The Development of Novel Drug to Treat Tuberculosis Disease

Lalu Rudyat Telly Savalas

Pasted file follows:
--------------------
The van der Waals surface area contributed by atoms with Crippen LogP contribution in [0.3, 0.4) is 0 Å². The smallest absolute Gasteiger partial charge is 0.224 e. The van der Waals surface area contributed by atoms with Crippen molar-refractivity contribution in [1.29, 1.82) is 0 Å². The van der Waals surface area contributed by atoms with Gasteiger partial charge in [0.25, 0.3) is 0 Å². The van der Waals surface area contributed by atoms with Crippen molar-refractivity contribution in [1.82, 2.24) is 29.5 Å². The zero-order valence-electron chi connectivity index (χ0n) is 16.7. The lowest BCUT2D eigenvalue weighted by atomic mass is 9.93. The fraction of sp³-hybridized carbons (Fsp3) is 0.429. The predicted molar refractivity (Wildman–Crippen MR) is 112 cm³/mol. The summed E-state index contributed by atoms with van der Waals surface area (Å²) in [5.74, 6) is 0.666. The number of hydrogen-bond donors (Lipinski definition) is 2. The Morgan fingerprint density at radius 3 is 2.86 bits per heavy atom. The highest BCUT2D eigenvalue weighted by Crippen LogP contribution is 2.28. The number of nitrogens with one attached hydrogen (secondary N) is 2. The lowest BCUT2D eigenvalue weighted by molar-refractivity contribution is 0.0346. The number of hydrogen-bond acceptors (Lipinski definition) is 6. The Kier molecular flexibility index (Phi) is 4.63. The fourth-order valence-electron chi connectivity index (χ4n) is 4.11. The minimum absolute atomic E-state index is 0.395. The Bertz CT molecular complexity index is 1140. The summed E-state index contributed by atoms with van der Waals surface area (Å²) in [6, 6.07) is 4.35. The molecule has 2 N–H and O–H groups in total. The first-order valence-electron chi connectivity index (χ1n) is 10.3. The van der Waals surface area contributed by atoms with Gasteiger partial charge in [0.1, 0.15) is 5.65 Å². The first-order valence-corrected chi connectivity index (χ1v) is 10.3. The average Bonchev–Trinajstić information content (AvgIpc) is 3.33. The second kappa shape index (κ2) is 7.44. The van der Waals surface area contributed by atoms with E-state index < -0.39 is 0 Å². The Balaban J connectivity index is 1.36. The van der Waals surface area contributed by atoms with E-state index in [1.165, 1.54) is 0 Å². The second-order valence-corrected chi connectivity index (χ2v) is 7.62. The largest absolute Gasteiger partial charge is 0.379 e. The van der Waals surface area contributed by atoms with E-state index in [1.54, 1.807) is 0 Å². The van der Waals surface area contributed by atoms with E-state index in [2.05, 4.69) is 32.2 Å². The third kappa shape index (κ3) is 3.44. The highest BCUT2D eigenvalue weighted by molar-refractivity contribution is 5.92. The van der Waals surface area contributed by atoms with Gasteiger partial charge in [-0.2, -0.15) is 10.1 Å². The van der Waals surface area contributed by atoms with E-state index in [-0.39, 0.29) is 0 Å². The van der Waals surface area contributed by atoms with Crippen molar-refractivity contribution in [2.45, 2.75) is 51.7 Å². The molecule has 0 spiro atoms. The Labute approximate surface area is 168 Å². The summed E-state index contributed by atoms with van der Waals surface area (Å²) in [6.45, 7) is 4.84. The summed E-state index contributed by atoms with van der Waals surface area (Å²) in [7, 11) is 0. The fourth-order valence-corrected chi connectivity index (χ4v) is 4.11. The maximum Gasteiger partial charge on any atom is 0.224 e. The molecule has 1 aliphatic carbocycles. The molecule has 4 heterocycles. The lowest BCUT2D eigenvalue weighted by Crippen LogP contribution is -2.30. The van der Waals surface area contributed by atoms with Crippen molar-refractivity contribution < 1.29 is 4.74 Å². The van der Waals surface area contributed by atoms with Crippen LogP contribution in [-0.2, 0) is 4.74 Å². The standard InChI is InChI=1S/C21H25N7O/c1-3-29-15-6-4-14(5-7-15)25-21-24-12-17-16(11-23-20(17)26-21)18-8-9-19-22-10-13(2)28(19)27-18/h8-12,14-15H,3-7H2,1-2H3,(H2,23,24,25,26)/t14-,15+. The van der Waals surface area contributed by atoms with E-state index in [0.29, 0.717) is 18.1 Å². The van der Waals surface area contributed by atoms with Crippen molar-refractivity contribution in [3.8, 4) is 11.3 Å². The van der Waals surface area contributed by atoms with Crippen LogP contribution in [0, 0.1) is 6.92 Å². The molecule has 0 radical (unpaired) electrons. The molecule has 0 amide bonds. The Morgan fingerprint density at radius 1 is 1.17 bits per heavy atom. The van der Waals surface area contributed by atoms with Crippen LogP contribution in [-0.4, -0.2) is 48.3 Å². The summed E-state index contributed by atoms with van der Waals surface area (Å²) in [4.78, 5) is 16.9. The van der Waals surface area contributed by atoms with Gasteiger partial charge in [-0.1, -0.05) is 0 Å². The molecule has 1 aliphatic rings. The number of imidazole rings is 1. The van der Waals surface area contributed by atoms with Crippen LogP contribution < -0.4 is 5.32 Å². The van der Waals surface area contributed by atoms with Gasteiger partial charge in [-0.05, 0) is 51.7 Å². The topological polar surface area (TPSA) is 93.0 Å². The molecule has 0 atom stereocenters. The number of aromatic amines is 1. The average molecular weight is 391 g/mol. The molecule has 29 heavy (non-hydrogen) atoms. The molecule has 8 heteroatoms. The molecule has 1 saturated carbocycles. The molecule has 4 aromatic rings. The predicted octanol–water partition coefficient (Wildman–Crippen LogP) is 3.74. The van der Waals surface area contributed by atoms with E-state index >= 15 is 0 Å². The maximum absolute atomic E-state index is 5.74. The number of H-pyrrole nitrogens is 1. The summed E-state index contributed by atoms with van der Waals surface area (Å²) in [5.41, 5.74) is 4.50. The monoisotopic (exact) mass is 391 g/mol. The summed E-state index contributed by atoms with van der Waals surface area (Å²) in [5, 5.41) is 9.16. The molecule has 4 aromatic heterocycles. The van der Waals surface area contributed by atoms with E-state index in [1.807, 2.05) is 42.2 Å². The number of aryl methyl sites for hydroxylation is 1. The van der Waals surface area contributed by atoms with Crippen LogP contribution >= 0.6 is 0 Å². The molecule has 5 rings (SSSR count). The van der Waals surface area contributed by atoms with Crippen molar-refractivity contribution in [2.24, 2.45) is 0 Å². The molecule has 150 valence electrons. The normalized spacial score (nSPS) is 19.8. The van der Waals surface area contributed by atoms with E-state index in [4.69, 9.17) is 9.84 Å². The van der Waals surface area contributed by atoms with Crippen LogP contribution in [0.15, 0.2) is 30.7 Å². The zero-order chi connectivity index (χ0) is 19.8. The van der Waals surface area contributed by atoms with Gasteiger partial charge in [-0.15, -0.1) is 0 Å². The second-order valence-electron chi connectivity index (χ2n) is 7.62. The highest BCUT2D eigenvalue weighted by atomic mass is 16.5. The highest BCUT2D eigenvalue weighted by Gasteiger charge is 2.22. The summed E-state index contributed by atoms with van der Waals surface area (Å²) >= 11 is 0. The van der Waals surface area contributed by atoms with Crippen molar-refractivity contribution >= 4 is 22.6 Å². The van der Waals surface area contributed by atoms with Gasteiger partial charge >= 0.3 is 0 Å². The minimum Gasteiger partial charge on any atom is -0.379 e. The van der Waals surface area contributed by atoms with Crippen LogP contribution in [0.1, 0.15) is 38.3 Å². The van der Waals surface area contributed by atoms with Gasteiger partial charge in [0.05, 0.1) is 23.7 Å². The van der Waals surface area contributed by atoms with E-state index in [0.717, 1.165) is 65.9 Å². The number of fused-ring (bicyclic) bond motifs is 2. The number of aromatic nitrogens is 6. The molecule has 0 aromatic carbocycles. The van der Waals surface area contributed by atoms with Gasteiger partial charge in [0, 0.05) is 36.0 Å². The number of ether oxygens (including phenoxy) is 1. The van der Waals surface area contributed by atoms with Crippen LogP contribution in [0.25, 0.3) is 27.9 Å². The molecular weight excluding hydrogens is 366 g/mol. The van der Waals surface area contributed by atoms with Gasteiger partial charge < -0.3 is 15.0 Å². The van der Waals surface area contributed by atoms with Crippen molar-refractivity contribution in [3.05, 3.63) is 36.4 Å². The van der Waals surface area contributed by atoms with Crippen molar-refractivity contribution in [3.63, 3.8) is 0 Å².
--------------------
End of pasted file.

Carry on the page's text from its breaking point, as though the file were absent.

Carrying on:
One important agenda in the sustainable development goals is the eradication of infectious diseases such as tuberculosis. Targeting tuberculosis is not as easy as it is said, because the bacterium that causes this disease, Mycobacterium tuberculosis, seems to have its own agenda to become an eternal enemy of civilization. Prevention of TB disease established by BCG vaccination is only effective in preventing TB for children. At the later stage, these bacteria can still infect humans in adulthood. Treatment strategy for TB patients has been implemented with DOTS, but the success of this strategy requires carefulness and discipline of medical staff and patients. This curative strategy also continues to experience problems with the emergence of Mtb strains that are resistant to multiple antibiotics (MDR) and extremely resistant drug resistant (XDR). In addition to these problems, attention also needs to be focused on latent tuberculosis infection (LTBI). The current estimation by WHO suggests that a quarter of the human population may be latently infected with Mtb, and about ten percent of this number will develop active TB. The present understanding of the mechanism by which Mtb is capable of infecting humans in latent fashion provides strategy to deal with Mtb, i.e. by blocking Mtb's proteins that contribute to latent tuberculosis infection. In this minireview, Mtb proteins involved in latent tuberculosis infection and the opportunity to develop TB novel drugs based on the inhibition of these proteins are presented.

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